Silke Brand-Kirsch, executive partner of Schlegel und Partner, a leading...

Mark Paterson
Technical Absorbents Ltd

Mark Paterson, R&D manager of Technical Absorbents Ltd talks about Super...

Rupa Sood and Sharan Apparao
Nayaab

Nayaab, an exhibition meant to celebrate Indian weaves, is in its second...

Bani Batra

Bani Batra’s couture wedding collection is inspired by traditional Indian...

Jay Ramrakhiani
Occasions Elegance Wear

It is believed that by early 19th century, Varanasi weavers had moved away ...

Press Release

Press Release

Letter to Editor

Letter to Editor

RSS Feed

RSS Feed

Submit your press release on


editorial@fibre2fashion.com

Letter To Editor






(Max. 8000 char.)

Search Companies





SEARCH

December 2017

Subscribe today and get the latest update on Textiles, Fashion, Apparel and so on.

news category


Related Categories:

Planning to Take the Leap towards
Sustainability?

Do you see sustainability as a route to business growth?

Yes No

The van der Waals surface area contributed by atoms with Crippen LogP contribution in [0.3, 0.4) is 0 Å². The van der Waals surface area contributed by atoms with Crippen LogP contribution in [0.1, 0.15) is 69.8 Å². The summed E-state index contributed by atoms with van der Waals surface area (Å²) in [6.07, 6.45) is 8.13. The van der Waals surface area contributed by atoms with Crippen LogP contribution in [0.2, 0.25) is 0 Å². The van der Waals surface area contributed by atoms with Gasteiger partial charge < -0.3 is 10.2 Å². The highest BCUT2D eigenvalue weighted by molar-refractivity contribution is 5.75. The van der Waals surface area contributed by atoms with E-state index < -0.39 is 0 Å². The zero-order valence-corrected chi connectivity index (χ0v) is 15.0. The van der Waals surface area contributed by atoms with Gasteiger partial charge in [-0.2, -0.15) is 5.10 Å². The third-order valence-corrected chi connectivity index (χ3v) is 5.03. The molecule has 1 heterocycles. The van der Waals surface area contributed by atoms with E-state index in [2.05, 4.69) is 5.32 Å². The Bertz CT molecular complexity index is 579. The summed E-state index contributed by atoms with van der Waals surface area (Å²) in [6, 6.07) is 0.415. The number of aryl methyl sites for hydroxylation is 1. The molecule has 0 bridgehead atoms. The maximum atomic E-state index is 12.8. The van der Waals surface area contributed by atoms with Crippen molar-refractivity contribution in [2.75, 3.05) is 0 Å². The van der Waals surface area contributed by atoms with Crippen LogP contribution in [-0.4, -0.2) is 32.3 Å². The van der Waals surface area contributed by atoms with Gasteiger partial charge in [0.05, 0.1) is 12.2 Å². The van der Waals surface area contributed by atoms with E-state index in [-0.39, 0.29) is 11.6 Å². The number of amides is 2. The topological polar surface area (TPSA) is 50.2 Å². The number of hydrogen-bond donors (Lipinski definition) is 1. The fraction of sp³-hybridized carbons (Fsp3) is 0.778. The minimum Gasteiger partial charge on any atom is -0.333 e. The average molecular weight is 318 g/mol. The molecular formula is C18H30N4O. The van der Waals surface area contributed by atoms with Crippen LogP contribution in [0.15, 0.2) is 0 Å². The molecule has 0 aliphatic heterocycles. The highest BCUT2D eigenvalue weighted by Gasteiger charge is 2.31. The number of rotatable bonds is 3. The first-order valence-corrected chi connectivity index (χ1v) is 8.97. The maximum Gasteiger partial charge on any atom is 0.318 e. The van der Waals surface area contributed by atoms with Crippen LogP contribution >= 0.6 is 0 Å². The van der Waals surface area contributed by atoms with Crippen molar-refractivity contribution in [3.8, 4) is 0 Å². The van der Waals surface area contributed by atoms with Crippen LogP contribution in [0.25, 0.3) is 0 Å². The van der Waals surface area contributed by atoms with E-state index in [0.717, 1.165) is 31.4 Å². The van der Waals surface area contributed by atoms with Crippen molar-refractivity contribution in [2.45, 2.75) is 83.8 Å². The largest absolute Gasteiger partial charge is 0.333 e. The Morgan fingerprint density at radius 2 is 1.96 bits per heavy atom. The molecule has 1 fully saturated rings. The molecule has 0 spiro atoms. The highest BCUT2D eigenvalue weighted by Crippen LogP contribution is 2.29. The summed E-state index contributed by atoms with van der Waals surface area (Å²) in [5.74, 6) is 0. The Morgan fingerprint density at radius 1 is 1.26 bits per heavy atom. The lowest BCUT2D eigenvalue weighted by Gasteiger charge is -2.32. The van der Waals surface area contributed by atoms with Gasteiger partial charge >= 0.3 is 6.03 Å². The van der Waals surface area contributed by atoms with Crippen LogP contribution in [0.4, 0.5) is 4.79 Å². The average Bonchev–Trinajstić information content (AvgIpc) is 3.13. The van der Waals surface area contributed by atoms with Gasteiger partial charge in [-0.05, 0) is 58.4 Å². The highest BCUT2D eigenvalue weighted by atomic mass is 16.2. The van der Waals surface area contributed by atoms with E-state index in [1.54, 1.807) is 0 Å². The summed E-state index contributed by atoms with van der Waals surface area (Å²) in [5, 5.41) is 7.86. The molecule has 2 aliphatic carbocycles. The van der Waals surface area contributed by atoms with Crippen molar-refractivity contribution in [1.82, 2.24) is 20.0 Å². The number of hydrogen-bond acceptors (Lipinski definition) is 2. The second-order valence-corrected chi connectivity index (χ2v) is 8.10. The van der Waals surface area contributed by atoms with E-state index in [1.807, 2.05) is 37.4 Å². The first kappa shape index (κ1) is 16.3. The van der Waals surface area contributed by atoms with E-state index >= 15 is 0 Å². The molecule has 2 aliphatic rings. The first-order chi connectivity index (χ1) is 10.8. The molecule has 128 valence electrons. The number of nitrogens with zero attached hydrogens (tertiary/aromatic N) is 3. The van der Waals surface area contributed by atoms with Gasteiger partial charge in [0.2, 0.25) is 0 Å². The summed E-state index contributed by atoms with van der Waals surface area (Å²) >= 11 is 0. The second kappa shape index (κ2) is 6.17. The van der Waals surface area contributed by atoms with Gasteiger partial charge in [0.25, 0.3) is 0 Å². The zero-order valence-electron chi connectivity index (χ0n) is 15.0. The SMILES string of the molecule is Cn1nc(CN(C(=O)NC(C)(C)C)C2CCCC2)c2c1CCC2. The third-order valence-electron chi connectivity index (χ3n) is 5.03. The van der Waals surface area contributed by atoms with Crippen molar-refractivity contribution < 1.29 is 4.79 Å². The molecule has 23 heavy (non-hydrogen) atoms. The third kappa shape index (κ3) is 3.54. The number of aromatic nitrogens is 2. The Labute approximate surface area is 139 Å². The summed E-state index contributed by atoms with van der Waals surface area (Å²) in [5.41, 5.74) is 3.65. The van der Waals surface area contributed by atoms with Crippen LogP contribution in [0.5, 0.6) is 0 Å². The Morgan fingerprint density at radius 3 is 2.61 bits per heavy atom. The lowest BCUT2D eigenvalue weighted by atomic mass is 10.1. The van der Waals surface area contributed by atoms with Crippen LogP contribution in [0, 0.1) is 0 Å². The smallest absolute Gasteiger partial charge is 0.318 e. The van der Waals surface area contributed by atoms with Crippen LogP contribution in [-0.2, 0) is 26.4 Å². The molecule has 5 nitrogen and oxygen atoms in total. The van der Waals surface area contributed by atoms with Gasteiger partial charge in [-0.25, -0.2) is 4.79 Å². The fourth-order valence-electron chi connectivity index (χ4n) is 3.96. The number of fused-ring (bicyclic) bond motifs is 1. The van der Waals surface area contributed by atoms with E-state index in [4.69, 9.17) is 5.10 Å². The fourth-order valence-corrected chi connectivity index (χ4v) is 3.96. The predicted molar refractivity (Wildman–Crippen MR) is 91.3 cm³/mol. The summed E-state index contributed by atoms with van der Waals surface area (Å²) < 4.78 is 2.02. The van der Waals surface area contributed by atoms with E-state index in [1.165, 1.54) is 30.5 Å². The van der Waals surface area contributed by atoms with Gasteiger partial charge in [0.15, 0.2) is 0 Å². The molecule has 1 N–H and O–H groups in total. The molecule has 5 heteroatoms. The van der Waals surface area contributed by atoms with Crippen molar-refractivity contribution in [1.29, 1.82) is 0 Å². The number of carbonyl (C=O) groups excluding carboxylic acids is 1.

Do you think the sustainability space has the needed tools and resources available for a business to lead change?

Yes No

Active Poll

Do you see sustainability as a route to business growth?

Yes
69.2%
No
12.1%
Skip
18.7%

Total Votes: 91

Do you think adopting a sustainable approach will be a profitable move for your business?

Yes No

Active Poll

Do you think the sustainability space has the needed tools and resources available for a business to lead change?

Yes
61.5%
No
30.8%
Skip
7.7%

Total Votes: 91

Do you want the world to know about your sustainability journey and your business’ environmental footprint?

Yes No

Active Poll

Do you think adopting a sustainable approach will be a profitable move for your business?

Yes
86.8%
No
9.9%
Skip
3.3%

Total Votes: 91

Thanks for your valuable feedback. Claim your free latest sustainability e-book.

Active Poll

Do you want the world to know about your sustainability journey and your business’ environmental footprint?

Yes
81.3%
No
8.8%
Skip
9.9%

Total Votes: 91


E-News Insight
Subscribe Today and Get the
Latest News Update in Your Mail Box.
Advanced Search